Now that GDPR (opens in new tab) has gone into effect in Europe, Salesforce CEO Marc Benioff believes that the US needs to adopt a similar privacy law to protect its citizens.
During an earnings call regarding the company's Q1 2019 results, Benioff explained why such a law would benefit consumers in the US, saying:
“This is going to help our industry. It's going to set the guardrails around trust, around safety. It's going to provide the ability for the customers to interact with great next generation technologies in a safe way.”
Benioff also discussed the use of artificial intelligence in customer service, noting that the use of this technology starts to cross the line on consumer trust. As AI and other technologies are implemented by businesses, companies must ensure that they are trust-based (opens in new tab).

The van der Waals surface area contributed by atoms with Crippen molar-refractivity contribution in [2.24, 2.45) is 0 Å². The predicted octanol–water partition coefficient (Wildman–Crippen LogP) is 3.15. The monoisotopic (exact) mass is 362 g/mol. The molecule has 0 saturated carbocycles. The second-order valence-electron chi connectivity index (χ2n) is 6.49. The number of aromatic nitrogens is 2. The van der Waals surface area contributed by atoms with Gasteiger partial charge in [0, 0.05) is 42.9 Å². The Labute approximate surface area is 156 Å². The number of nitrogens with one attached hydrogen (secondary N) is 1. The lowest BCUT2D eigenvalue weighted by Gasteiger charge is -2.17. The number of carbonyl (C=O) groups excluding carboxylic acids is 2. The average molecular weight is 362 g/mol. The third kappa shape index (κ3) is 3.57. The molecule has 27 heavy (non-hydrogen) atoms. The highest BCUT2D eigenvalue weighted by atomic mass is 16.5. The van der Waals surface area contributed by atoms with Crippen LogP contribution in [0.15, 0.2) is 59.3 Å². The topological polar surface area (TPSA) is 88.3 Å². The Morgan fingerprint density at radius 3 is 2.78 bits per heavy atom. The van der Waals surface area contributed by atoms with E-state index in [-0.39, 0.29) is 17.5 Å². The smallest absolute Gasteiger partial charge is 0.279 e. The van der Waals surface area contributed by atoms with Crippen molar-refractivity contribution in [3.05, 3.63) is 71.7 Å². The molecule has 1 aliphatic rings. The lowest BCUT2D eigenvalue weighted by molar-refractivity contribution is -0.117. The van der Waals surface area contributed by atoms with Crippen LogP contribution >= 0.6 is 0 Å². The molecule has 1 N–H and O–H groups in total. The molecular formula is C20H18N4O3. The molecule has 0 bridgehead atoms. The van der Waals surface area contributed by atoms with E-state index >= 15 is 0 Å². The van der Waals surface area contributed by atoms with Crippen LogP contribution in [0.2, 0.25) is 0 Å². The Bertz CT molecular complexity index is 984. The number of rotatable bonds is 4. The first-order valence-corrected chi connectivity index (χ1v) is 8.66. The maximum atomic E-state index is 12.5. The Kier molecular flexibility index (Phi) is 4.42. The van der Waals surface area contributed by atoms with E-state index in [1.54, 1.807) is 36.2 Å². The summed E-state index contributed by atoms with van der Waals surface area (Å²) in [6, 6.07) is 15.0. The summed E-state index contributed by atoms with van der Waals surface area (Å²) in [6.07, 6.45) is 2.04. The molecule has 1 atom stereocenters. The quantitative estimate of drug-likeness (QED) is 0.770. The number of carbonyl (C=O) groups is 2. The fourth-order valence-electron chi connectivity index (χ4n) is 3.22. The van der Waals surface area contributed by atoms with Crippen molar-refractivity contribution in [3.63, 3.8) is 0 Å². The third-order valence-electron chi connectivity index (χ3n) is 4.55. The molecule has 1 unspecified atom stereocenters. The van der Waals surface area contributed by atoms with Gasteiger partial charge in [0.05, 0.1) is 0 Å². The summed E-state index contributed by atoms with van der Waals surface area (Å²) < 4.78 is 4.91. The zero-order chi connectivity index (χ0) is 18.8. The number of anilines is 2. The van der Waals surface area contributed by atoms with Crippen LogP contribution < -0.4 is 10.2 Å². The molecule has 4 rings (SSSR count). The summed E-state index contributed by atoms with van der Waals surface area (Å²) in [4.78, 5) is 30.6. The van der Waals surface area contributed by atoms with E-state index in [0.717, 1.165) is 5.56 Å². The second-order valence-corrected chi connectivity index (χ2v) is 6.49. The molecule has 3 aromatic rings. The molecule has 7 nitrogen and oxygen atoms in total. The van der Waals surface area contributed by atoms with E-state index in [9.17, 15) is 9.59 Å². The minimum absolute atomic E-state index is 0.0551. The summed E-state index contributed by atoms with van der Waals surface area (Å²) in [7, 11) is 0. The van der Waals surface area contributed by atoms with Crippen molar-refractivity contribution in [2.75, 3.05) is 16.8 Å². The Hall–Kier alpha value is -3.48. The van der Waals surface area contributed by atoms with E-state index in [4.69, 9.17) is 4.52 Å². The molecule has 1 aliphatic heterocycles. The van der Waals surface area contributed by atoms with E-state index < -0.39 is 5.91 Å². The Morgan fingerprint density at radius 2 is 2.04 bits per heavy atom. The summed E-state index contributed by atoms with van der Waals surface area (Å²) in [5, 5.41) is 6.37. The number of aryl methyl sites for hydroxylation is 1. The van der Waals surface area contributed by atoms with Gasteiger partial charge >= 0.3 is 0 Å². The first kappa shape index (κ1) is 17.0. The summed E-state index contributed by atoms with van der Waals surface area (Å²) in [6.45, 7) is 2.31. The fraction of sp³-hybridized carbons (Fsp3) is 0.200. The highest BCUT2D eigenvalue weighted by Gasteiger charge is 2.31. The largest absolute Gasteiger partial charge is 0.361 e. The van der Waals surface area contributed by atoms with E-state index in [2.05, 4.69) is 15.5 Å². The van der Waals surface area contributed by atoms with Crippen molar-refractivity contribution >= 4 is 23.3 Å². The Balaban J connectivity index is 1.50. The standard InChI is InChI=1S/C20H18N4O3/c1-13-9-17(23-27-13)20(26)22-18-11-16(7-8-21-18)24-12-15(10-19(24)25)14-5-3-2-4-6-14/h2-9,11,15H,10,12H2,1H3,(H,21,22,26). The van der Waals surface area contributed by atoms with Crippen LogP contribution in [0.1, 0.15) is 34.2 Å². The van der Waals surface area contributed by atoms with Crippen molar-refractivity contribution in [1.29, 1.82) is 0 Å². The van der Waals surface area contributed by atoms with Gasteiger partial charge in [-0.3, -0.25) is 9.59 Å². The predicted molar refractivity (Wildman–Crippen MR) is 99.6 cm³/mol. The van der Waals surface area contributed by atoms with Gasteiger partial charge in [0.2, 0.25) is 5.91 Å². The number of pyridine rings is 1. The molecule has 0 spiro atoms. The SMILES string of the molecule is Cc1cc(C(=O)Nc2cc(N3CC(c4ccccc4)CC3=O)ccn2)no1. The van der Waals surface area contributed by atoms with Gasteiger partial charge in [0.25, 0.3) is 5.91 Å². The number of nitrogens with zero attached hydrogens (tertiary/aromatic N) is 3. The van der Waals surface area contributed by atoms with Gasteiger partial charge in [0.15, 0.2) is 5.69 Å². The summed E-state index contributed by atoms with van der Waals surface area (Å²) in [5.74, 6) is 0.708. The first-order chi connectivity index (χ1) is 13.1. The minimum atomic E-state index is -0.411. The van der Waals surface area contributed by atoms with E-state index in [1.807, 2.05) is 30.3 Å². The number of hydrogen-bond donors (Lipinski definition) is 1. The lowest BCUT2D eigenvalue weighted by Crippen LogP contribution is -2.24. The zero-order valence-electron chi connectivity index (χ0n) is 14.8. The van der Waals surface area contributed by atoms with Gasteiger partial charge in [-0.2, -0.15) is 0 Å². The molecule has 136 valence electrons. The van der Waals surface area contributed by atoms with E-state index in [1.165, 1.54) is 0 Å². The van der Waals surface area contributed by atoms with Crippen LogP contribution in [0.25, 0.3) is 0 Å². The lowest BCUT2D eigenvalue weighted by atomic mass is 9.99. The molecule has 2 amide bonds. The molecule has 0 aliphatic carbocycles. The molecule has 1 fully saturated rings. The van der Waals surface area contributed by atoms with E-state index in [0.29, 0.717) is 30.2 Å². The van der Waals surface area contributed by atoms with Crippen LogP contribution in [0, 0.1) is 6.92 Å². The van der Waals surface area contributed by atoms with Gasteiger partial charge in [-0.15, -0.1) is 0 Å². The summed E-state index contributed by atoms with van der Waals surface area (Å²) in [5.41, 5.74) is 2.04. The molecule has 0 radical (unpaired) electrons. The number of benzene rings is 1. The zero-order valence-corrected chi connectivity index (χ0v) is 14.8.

Salesforce (opens in new tab) also reported Q1 revenue of $3.01bn which was up 25 per cent year-on-year. The firm's net income was able to hit $344m while its future revenue under contract is over $20bn. Salesforce then issued full-year guidance of $13.12bn ahead of previous forecasts.
In terms of growth, Sales Cloud grew by 16 per cent, Service Cloud grew by 29 per cent and Marketing and Commerce grew by 41 per cent. The company's Lightning PaaS also grew by 36 per cent. Salesforce revealed its plans to expand its data centres in the UK to better serve local demand.
As European governments and businesses begin to see the benefits of GDPR (opens in new tab), it is likely that the US and other countries will consider adopting a similar privacy law of their own.
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